Terrifying razor-toothed prehistoric sea monster ‘had mouth like a box cutter’

A razor-toothed prehistoric sea monster had a mouth like a box cutter, according to researchers.

They say the mosasaur, an extinct reptile from the end of the age of dinosaurs, could tear through its prey and take on much larger creatures.

A new species of the mosasaur was recently identified, after a fossil of a jaw was discovered in Morocco showing it was studded with teeth.

Experts say the barracuda-like carnivore was likely the most ferocious reptile in the sea with its teeth, which were flat and serrated like a shark.

They described it as forming a “saw-like blade”, which would use a “cutting motion used to carve pieces out of large prey, or in scavenging”.

The mouth of razors makes it unique among the species, which became extinct 66million years ago, ScienceNews reports.

The creature, the distance relative of snakes and monitor lizards, lived off the coast of what is now Morocco during the Cretaceous period.

Researchers said the closest match for its teeth seem to be modern-day dogfish sharks, which can cut large bolts of flesh out as they scavenge through the seas.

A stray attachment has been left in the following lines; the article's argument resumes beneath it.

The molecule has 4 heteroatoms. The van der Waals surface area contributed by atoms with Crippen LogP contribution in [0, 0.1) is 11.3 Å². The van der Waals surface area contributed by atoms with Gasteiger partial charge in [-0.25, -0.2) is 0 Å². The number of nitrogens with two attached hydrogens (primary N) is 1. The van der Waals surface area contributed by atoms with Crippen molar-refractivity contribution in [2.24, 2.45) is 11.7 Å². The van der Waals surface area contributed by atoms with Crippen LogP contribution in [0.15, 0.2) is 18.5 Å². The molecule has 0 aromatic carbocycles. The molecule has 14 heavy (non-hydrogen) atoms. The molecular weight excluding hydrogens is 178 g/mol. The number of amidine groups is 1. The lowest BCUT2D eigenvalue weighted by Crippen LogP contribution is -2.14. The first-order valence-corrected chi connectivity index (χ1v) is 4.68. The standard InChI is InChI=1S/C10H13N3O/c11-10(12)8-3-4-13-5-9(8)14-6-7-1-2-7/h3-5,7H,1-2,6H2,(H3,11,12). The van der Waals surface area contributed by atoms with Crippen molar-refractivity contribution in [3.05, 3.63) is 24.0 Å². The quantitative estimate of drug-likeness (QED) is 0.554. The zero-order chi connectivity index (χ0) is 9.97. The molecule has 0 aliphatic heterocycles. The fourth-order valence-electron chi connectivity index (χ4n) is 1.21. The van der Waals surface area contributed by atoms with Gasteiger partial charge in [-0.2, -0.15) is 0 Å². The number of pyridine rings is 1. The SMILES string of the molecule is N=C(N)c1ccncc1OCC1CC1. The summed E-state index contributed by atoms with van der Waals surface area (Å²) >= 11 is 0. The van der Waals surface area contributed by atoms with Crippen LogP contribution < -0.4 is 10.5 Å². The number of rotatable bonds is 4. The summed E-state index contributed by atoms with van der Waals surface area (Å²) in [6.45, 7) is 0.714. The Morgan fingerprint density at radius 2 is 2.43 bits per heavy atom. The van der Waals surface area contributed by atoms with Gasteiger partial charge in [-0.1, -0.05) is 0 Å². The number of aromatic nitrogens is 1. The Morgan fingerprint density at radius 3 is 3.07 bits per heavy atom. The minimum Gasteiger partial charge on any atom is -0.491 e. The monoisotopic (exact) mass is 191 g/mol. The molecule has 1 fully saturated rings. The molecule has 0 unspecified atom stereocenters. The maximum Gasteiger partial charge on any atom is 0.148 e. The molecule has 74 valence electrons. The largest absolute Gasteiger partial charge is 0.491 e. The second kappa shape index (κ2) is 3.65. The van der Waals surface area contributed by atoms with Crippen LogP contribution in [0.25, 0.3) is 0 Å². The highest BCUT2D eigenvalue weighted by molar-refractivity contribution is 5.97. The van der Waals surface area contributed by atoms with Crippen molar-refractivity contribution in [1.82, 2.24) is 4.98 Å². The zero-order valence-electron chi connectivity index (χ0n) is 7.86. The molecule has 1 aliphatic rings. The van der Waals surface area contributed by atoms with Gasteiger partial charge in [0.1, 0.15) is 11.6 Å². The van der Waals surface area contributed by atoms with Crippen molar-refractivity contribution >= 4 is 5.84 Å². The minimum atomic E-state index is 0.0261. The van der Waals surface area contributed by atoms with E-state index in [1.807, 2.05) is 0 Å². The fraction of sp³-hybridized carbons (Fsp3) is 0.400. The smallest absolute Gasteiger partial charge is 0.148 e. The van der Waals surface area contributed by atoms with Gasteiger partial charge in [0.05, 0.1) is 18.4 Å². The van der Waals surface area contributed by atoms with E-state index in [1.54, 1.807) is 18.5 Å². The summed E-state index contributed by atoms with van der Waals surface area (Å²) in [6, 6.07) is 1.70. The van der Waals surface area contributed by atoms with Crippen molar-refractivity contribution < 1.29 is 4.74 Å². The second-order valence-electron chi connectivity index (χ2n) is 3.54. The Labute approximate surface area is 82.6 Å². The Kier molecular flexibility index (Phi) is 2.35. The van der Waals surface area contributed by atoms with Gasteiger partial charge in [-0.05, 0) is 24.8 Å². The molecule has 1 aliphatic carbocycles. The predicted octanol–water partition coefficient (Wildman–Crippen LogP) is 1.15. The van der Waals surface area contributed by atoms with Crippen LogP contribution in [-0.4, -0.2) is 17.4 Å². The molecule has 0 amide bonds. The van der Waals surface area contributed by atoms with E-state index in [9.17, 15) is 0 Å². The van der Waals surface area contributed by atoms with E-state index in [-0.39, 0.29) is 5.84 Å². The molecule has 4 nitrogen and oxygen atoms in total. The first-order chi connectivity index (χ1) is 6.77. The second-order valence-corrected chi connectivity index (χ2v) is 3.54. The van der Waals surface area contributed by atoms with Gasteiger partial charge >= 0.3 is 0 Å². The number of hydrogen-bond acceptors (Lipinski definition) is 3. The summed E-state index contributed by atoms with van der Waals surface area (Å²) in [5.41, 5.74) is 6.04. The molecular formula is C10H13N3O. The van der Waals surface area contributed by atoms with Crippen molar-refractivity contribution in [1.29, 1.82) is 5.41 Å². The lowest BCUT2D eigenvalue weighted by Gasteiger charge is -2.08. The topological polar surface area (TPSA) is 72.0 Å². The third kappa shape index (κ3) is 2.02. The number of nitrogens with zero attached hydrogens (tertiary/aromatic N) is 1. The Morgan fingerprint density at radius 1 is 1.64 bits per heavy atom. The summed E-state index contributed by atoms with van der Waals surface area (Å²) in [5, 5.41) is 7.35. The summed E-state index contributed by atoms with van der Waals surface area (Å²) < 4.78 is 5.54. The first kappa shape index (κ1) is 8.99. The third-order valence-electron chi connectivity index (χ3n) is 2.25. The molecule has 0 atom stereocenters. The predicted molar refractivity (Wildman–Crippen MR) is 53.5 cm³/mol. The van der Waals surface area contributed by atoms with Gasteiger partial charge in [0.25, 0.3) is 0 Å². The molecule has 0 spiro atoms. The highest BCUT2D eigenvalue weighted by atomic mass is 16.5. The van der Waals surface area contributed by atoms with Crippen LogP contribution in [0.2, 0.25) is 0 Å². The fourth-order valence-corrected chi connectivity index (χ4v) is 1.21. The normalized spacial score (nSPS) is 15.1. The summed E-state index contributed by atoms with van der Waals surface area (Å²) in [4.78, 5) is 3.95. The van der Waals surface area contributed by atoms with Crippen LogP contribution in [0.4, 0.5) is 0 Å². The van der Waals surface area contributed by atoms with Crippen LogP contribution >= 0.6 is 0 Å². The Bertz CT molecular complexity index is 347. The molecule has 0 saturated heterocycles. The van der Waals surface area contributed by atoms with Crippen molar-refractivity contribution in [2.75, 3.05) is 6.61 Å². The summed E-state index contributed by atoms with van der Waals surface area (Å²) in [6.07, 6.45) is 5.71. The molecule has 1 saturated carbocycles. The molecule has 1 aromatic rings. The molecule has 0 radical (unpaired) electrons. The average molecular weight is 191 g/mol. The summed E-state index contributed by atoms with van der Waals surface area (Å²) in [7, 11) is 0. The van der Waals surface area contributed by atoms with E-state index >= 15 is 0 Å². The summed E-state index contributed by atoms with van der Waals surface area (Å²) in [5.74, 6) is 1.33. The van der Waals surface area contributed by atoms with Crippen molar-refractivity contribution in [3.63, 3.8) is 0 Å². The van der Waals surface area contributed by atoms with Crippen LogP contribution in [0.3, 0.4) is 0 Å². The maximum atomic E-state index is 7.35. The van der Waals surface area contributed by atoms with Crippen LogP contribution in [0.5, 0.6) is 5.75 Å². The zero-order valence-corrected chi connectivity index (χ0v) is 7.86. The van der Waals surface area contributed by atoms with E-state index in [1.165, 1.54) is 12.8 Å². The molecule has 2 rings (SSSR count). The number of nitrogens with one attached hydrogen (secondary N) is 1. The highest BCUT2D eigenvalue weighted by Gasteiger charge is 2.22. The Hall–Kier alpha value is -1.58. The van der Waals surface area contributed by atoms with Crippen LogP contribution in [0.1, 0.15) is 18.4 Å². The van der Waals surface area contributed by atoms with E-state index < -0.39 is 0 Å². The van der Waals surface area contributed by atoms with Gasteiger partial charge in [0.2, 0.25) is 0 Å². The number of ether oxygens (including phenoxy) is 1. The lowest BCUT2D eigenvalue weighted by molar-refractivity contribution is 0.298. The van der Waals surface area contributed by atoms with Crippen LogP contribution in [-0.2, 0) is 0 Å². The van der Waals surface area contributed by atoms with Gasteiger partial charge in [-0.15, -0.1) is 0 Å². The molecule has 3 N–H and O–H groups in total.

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Dr Nick Longrich, a paleontologist at the University of Bath, said: “Those teeth are just unlike anything I’ve seen in a lizard before.”

He added: “Our best guess is that the specialised teeth served to allow it to cut large fish into bite-sized pieces, and perhaps scavenge from large carcasses, as dogfish and sleeper sharks sometimes do.

“But we can’t rule out other feeding strategies or other prey.

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“It could probably take a huge range of foods, like modern dogfish, but the blade-like teeth allowed it to take much larger prey than it otherwise could.”

The new species was named Xenodens calminechari.

Xenodens means “strange tooth”, while calminechari is an Arabic term for “like a saw”.

The sea lizard’s teeth may have been used to “slice and dice”, it is believed.

Paulina Jiménez-Huidobro, a paleontologist at the University of Bonn in Germany, described the fossil as “completely bizarre”.

The findings were published in the journal Cretaceous Research.

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